by Tammy Taylor
Several weeks back a friend & I were talking about gardening. Her family had a huge garden when she was growing up and they relied on it to keep them all fed. But because she felt it was drudgery back then, she doesn’t care to garden much these days. She was quizzing me on the different things I like to plant in my garden and I rattled off all the faves: Tomatoes, garlic, onion, bell peppers, jalapenos, cantaloupe, squash, green beans, etc.
She asked if I ever planted potatoes and I told her that in the past I’d planted them, but I could never successfully store them long term whether garden potatoes or store-bought. I know that freshly-harvested potatoes have to be cured but even when properly curing them, they would sprout within a short time. She was surprised that I had any trouble keeping them long term and told me that they just used to store their potatoes on the ground in the barn and they lasted all season. I was intrigued…
I asked her if they lost many of their barn-stored potatoes to critters, but she said they never had a problem. I asked if they stored the potatoes underground? In loose hay? On cardboard? In baskets? She said they just laid a piece of heavy paper or cardboard right on the dirt floor & piled the potatoes on it – nothing else was done. When they wanted potatoes for supper they’d run to the barn & gather a few – they never had problems with sprouting or potato-stealing animals and their potatoes lasted all season long.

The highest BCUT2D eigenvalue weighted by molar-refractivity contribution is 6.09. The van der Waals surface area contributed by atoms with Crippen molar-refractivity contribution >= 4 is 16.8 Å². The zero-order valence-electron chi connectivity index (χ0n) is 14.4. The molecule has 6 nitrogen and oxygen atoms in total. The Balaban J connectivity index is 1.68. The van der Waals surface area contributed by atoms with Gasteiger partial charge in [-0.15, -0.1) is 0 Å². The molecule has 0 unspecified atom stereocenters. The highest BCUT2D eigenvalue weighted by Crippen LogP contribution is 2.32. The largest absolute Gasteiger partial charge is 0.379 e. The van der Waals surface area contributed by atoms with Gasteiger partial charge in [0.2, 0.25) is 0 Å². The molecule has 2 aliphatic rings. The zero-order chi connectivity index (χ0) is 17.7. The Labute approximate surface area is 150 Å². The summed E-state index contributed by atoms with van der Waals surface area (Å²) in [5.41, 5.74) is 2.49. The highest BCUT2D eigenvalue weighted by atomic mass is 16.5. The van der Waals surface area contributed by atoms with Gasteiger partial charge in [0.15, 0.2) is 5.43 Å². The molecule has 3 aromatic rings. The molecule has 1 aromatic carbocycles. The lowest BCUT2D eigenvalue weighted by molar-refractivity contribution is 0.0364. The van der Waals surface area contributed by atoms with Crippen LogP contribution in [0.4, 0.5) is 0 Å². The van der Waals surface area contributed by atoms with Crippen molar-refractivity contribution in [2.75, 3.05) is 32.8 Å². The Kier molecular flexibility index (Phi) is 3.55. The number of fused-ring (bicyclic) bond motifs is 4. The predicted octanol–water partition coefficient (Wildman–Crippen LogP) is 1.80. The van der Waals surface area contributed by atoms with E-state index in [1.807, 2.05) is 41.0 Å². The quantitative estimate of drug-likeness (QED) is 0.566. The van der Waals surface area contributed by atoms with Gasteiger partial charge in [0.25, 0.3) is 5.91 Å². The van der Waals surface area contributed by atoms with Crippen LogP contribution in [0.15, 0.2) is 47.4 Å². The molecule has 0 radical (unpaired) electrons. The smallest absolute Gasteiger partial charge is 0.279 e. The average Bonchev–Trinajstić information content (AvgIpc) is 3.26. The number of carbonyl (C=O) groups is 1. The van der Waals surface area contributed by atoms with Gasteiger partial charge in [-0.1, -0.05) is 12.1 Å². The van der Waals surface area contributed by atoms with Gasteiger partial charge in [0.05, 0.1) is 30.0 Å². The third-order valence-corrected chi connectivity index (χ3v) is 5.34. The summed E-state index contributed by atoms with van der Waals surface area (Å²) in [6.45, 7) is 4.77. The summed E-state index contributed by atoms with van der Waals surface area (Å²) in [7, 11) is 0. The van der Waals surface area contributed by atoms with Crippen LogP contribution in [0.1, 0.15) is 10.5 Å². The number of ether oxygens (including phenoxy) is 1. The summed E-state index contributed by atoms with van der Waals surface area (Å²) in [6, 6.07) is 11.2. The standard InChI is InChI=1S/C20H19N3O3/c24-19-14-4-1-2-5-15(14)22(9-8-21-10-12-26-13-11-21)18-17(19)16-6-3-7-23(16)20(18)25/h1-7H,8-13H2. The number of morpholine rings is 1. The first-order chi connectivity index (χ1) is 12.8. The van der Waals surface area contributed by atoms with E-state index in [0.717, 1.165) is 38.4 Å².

Now usually when I have potatoes I follow all the traditional wisdom – store in a dark, cool, dry place with plenty of air circulation, away from onions or apples. I have an airy basket in my walk-in pantry that I always use to store my potatoes but still in no time they begin sprouting. But now armed with new ideas, I decided to conduct an experiment. I had just purchased a small bag of potatoes so I took half of them & stored them in a cardboard box in our underground storm shelter where temps should stay cool but not too cold, and where it’s good & dark.
I took some of the rest and stored them on a sheet of newspaper laid on the dirt floor in an area of the barn where the cattle don’t have access. Then I waited…
Six weeks later I went out to check on things. The potatoes in the storm shelter were still firm but starting to wrinkle, but at least there wasn’t much sprouting going on. Thankfully the temps underground stay more moderated because since I stored them down there we’ve had some really cold weather.
The potatoes in the barn were, well, GONE. As I had suspected, some critter has been feasting on the all-you-can-eat buffet that I’ve apparently provided him.
My guess is this is the potato-stealing thief’s address…
So, although the potatoes remained pretty sprout free in the storm shelter, they wrinkled more than I was expecting. I’ve heard that you can store potatoes for months on end if you do it right. I wish I knew the secret! C’mon y’all, hook a sistah up – I need some advice! How do you store your potatoes for the long term to keep them both firm and sprout free?
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